Although House Bill 1027 successfully passed in the House, the Senate has expressed the need for additional discussions with tribes, preventing the bill from advancing further.
Oklahoma’s House Bill 1027, sponsored by state representative Ken Luttrell, did not progress beyond the Senate committee before the deadline, resulting in its failure. As a result, sports betting in the state will not have an opportunity to advance for at least another year.
For the second consecutive year, state representative Ken Luttrell filed a bill, House Bill 1027, to legalize sports betting in Oklahoma. However, the bill failed to advance due to the Senate’s request for further conversations between the tribes and the governor. Despite receiving a 66-22 vote in favor in the House, the bill would have allowed tribes with existing gaming compacts with the state to conduct in-person and retail sports betting. Nevertheless, the lack of progress in the Senate means that the legalization of sports betting in Oklahoma will be delayed for at least another year.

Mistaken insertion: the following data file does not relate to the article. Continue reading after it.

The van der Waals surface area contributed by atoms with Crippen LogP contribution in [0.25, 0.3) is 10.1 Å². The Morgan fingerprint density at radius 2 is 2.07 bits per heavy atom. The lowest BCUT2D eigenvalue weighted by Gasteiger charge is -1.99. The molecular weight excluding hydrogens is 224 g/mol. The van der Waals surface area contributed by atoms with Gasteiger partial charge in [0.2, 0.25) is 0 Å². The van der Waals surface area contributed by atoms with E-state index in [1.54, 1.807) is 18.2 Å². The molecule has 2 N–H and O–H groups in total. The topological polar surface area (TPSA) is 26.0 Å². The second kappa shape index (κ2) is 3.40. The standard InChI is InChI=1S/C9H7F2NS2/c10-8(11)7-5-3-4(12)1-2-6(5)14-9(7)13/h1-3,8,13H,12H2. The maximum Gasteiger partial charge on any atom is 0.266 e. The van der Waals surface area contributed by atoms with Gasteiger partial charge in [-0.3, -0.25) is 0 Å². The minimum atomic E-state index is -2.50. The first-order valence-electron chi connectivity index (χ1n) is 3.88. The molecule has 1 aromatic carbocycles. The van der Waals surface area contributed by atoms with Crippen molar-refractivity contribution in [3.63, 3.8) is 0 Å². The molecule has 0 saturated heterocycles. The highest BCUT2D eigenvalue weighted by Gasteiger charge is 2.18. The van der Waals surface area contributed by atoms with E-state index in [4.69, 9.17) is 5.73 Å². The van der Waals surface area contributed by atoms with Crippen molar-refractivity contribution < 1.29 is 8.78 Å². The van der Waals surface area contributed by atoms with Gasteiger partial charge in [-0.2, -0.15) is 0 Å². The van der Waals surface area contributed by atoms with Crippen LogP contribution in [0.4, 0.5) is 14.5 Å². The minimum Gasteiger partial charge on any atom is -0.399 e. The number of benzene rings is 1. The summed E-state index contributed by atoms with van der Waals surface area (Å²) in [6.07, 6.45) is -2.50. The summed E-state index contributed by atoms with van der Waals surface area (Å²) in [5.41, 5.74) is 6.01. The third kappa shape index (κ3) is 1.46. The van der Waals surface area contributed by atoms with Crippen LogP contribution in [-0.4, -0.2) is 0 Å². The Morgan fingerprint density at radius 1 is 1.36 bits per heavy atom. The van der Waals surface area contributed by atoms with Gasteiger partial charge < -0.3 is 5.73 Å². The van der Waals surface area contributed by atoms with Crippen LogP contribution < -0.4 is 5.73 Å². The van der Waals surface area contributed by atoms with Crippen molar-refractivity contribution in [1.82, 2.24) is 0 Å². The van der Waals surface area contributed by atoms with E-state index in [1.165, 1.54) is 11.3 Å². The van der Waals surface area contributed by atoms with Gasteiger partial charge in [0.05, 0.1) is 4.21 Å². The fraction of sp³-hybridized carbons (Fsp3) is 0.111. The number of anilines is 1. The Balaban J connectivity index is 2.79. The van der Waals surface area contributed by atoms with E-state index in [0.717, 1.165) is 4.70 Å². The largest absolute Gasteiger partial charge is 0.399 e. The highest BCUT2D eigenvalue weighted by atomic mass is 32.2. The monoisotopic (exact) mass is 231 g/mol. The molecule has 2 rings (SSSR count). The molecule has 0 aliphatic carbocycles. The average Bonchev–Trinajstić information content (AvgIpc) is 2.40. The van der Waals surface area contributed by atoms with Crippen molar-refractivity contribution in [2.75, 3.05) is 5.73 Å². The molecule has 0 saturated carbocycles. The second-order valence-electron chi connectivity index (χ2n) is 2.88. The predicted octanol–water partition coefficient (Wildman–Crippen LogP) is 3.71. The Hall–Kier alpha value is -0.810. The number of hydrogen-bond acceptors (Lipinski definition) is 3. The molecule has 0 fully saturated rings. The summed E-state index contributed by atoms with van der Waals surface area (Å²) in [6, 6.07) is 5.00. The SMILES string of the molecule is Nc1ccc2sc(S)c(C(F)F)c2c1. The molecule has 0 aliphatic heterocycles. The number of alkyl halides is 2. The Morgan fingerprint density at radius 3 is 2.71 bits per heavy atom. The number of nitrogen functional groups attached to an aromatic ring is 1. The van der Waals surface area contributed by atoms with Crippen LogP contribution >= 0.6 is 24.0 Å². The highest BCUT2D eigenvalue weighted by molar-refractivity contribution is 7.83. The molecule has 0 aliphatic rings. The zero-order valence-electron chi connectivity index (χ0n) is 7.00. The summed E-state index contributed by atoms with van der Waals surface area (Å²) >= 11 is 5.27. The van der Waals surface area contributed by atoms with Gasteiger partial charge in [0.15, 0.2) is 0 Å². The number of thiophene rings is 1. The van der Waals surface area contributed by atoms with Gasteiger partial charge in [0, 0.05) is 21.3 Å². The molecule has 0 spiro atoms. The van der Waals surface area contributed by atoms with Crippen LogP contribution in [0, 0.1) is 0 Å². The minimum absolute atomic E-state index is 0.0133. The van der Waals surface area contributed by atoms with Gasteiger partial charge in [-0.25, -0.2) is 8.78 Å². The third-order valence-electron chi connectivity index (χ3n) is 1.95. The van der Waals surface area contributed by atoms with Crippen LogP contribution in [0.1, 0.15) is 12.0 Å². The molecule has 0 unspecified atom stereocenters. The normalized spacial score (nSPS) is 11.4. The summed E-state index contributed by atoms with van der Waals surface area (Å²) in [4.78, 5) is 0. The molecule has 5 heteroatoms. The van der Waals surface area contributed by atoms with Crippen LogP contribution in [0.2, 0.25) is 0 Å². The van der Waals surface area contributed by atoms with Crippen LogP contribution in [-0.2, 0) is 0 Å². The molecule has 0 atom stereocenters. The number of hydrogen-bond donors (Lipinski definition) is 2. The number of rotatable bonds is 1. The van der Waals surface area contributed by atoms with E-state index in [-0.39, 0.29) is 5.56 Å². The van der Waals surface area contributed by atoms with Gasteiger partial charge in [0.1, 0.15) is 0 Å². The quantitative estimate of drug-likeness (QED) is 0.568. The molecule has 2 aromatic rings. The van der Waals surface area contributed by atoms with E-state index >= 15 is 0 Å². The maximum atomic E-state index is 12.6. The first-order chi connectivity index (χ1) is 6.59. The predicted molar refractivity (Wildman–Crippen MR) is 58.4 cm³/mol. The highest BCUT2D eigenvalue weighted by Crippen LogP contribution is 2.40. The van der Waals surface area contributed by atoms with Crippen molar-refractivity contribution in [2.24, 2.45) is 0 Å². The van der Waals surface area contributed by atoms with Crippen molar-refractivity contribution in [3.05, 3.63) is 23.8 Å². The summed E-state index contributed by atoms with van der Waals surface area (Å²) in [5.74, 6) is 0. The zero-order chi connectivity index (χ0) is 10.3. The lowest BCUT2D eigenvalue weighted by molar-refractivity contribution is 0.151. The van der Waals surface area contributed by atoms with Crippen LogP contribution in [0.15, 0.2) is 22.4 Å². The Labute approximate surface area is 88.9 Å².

The proposed bill, House Bill 1027, aimed to have the Oklahoma Horse Racing Commission regulate sports betting, subject to the tribal nations agreeing to a tribal-state compact. Currently, around 35 tribes in Oklahoma offer various forms of gambling. Under the bill, tribal operators would have been required to pay a percentage of their gross gaming revenue based on a tiered structure. This would include 4% on the first $5 million of annual revenue, 5% on the next $5 million of gross revenue, and 6% on revenue exceeding that amount. However, despite the bill’s provisions, it failed to advance in the Senate, postponing the potential implementation of sports betting in the state.
According to House Bill 1027, if it had been enacted, 12% of the taxes generated from sports betting would have been allocated to the general revenue fund, while 88% would have been directed to the Education Reform Revolving Fund. State representative Ken Luttrell estimated that legalizing sports betting could have contributed approximately $9 million annually to the state budget. However, since the bill failed to advance in the Senate, the potential revenue from legalized sports betting will not be realized, and the state will not benefit from the proposed allocation of funds.